In any case thanks for taking the time to post that, the more comment debate the better :)

  5. sohansurag says:

    I agree with some of your observations…but I still feel..had all the CG been taken away…it wouldn’t have garnered the least of interest
    I love this quote though….”A More Realistic Calvin & Hobbes”

    • r361n4 says:

      Lol, danke. I’m the kind of person who makes endless comments to the person next to me when I see a movie, but most of the time I end up having to go alone so I have to make those comments on here. Sorry to hear you didn’t like it, but luckily enough there is still plenty to sink your teeth into this holiday season (I for one am a big LOTR fan so I’m looking forward to The Hobbit something fierce)

  6. Mark Hobin says:

    The ending didn’t bother me at all. It adds a little question mark that allows each viewer to think about what they have watched. I answered the question for myself and was very satisfied. It wasn’t a deal breaker. I enjoyed this film through and through. It’s really quite a special film.

    • r361n4 says:

      I saw your review, I’m glad you enjoyed it. I really was impressed by a lot of the scenes, especially following the shipwreck, but I guess I’ve always had difficulty with question marks at the end of movies. I did feel like this particular question mark was there to actually add substance rather than just to screw with the audience (I.e. Inception, lol), so I can completely understand the case for it

  7. Yes , the end was slightly dramatic rather idiotic !

    • r361n4 says:

      Always love movies like this that produce such different responses, it’s no fun when everybody agrees on everything all the time :)

  8. Mark Walker says:

    Fantasic review Andy. I avoided the spoiler part but I have read the novel so it might not be too surprising. Can’t wait to see this though, it’s been on my radar for a while.

    • r361n4 says:

      Thanks Mark, I’m interested to see your review (especially since you actually read it). I’m curious to see how close of an adaptation it was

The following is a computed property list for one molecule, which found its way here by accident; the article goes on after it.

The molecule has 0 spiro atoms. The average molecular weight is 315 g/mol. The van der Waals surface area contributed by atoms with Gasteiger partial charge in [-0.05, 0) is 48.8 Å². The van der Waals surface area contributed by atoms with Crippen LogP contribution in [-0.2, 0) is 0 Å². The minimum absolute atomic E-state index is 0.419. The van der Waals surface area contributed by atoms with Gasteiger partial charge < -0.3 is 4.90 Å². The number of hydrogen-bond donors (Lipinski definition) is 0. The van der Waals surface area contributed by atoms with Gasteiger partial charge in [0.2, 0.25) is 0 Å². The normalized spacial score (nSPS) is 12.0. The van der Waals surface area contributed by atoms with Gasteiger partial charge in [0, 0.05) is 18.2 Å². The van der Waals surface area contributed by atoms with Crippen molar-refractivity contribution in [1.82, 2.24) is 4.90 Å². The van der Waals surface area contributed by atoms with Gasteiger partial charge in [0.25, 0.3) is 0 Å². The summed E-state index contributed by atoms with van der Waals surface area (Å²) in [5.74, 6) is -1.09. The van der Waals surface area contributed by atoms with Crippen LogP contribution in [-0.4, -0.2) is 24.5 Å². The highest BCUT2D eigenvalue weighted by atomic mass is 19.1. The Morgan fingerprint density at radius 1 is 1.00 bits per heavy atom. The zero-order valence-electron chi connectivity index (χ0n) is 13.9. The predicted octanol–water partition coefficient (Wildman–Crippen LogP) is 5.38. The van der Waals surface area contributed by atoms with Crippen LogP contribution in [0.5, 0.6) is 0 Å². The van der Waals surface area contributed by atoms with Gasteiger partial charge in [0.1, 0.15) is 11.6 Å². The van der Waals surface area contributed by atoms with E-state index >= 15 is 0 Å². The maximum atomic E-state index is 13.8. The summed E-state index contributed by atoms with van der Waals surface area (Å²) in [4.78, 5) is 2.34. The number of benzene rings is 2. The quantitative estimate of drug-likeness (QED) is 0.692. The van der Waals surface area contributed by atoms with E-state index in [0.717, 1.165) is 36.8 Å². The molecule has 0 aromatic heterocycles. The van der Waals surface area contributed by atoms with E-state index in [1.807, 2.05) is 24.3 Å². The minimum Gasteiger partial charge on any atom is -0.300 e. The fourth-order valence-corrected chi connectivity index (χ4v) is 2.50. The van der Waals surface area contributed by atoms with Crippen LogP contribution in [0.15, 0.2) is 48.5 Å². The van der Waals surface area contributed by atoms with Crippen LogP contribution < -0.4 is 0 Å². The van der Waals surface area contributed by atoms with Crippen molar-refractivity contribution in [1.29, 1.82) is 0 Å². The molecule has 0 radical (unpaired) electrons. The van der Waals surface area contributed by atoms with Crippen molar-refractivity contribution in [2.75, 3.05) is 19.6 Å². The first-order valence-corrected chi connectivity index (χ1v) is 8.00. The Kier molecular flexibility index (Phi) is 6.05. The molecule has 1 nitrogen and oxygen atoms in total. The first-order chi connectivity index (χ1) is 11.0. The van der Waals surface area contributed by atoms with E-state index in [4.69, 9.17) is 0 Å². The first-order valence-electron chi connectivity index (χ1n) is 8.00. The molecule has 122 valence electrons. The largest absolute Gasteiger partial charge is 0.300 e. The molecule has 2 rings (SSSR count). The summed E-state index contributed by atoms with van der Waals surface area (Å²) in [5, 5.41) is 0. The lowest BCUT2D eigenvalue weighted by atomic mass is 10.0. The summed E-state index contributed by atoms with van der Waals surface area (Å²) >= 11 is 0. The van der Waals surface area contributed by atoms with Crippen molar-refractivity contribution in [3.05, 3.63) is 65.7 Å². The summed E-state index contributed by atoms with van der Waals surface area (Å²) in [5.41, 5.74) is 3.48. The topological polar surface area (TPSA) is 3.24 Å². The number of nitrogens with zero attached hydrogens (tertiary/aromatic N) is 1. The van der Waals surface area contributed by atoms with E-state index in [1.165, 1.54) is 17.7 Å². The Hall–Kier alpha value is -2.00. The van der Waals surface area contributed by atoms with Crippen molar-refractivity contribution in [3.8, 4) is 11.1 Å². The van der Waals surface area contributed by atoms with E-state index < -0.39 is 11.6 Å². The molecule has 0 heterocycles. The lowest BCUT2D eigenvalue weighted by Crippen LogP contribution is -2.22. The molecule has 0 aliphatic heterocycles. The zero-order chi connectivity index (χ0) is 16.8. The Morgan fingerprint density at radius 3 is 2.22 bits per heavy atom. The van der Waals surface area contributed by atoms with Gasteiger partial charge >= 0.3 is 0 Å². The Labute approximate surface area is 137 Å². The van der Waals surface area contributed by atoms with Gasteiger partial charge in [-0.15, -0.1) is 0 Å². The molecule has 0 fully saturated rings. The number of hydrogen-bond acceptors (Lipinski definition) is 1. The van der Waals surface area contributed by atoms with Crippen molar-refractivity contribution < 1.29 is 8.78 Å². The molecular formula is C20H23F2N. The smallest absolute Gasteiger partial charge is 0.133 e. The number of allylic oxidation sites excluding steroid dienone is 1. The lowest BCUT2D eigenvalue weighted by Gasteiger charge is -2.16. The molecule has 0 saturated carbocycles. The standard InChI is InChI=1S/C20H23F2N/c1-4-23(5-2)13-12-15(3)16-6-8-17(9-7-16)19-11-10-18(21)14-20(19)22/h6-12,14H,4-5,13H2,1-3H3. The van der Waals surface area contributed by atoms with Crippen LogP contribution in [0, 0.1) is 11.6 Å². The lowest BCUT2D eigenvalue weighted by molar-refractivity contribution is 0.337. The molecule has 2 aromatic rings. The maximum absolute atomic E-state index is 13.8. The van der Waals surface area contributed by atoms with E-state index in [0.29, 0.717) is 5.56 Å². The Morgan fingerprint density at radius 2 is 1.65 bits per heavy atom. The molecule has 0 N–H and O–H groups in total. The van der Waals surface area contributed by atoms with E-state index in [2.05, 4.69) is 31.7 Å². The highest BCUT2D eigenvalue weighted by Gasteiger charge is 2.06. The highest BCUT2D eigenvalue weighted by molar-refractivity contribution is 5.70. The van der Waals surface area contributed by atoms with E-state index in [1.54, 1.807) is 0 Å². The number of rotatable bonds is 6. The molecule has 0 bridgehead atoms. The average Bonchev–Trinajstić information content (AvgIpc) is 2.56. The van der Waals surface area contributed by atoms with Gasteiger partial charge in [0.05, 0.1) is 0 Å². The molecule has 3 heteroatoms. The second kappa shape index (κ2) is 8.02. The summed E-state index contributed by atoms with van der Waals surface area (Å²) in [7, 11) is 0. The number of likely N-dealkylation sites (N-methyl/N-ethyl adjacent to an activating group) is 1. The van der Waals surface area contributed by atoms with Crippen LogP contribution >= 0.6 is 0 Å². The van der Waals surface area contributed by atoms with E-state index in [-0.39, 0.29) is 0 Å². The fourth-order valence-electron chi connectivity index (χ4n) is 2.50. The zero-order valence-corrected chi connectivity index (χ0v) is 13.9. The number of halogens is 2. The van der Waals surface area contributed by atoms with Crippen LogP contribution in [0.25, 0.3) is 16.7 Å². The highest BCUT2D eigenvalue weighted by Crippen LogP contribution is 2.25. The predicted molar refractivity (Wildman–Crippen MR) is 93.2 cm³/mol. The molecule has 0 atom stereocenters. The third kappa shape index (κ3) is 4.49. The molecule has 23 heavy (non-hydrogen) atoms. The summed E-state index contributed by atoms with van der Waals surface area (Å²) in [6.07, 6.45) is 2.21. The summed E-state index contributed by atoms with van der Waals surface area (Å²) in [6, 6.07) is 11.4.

9. Great review, man! Looking forward to watching this one. I actually read the book a while back and don’t remember it all too well. I’m finishing Catch Me If You Can tonight (a very fun read) and after that I’ll re-read Life of Pi so it can be fresh in my mind for when I go see the film.

  10. Anonymous says:

    I think that the point of the very end was that Pi had a special capacity for completely believing in several conflicting things at once–like how he was Hindu, Christian, and Muslim at the same time [ALERT! SPOILERS COMING]. In our scientific, Western, human sense the whole bit with Richard Parker didn’t actually happen; but it doesn’t matter, it makes a better story, and it does a much better job of telling us what happened inside Pi to help him survive mentally. And in the end the uptight, official Japanese insurance men saw that, and chose to tell the story with the animals as well. P.S. I am a HUGE fan of Calvin and Hobbes, and it also makes you wonder if the tiger is real, if it’s all the in the boy’s head, and if it really matters.

    • r361n4 says:

      Lol, this is why I love the comments section. I wasn’t even thinking of the situation with the insurance men that way, my thought was that the movie was suggesting that Pi had only told them the Tiger story in the first place and that it was what really happened, but it does make much more sense that they chose the animal story for the same reasons Pi did. Glad you’re a C & H fan too btw :D